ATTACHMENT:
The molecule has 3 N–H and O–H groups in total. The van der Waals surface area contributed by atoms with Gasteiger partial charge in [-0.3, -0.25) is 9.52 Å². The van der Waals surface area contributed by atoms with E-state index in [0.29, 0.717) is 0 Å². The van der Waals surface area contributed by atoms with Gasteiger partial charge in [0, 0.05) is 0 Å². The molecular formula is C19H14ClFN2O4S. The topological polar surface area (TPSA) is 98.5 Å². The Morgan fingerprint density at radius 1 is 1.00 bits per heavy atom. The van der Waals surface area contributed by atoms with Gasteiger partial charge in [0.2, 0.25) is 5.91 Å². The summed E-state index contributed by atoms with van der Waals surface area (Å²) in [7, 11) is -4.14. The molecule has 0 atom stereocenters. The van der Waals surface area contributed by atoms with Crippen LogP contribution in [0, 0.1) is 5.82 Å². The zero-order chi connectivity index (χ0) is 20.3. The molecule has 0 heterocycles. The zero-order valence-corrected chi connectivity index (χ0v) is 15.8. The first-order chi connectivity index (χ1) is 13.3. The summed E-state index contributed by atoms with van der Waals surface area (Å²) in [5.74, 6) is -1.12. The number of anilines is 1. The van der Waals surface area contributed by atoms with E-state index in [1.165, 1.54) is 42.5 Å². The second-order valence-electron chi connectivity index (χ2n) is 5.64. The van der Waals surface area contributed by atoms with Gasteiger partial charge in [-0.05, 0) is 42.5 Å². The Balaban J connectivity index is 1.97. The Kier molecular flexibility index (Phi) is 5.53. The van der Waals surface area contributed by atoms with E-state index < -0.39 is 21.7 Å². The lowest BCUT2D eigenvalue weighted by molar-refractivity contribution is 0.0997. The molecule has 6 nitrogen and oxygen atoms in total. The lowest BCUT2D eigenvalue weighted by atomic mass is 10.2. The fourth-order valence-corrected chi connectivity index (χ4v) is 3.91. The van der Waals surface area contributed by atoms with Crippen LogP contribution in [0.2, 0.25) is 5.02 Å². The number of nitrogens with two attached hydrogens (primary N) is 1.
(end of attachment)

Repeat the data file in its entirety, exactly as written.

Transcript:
The molecule has 3 N–H and O–H groups in total. The van der Waals surface area contributed by atoms with Gasteiger partial charge in [-0.3, -0.25) is 9.52 Å². The van der Waals surface area contributed by atoms with E-state index in [0.29, 0.717) is 0 Å². The van der Waals surface area contributed by atoms with Gasteiger partial charge in [0, 0.05) is 0 Å². The molecular formula is C19H14ClFN2O4S. The topological polar surface area (TPSA) is 98.5 Å². The Morgan fingerprint density at radius 1 is 1.00 bits per heavy atom. The van der Waals surface area contributed by atoms with Gasteiger partial charge in [0.2, 0.25) is 5.91 Å². The summed E-state index contributed by atoms with van der Waals surface area (Å²) in [7, 11) is -4.14. The molecule has 0 atom stereocenters. The van der Waals surface area contributed by atoms with Crippen LogP contribution in [0, 0.1) is 5.82 Å². The zero-order chi connectivity index (χ0) is 20.3. The molecule has 0 heterocycles. The zero-order valence-corrected chi connectivity index (χ0v) is 15.8. The first-order chi connectivity index (χ1) is 13.3. The summed E-state index contributed by atoms with van der Waals surface area (Å²) in [5.74, 6) is -1.12. The number of anilines is 1. The van der Waals surface area contributed by atoms with E-state index in [1.165, 1.54) is 42.5 Å². The second-order valence-electron chi connectivity index (χ2n) is 5.64. The van der Waals surface area contributed by atoms with Gasteiger partial charge in [-0.05, 0) is 42.5 Å². The Balaban J connectivity index is 1.97. The Kier molecular flexibility index (Phi) is 5.53. The van der Waals surface area contributed by atoms with E-state index < -0.39 is 21.7 Å². The lowest BCUT2D eigenvalue weighted by molar-refractivity contribution is 0.0997. The molecule has 6 nitrogen and oxygen atoms in total. The lowest BCUT2D eigenvalue weighted by atomic mass is 10.2. The fourth-order valence-corrected chi connectivity index (χ4v) is 3.91. The van der Waals surface area contributed by atoms with Crippen LogP contribution in [0.2, 0.25) is 5.02 Å². The number of nitrogens with two attached hydrogens (primary N) is 1.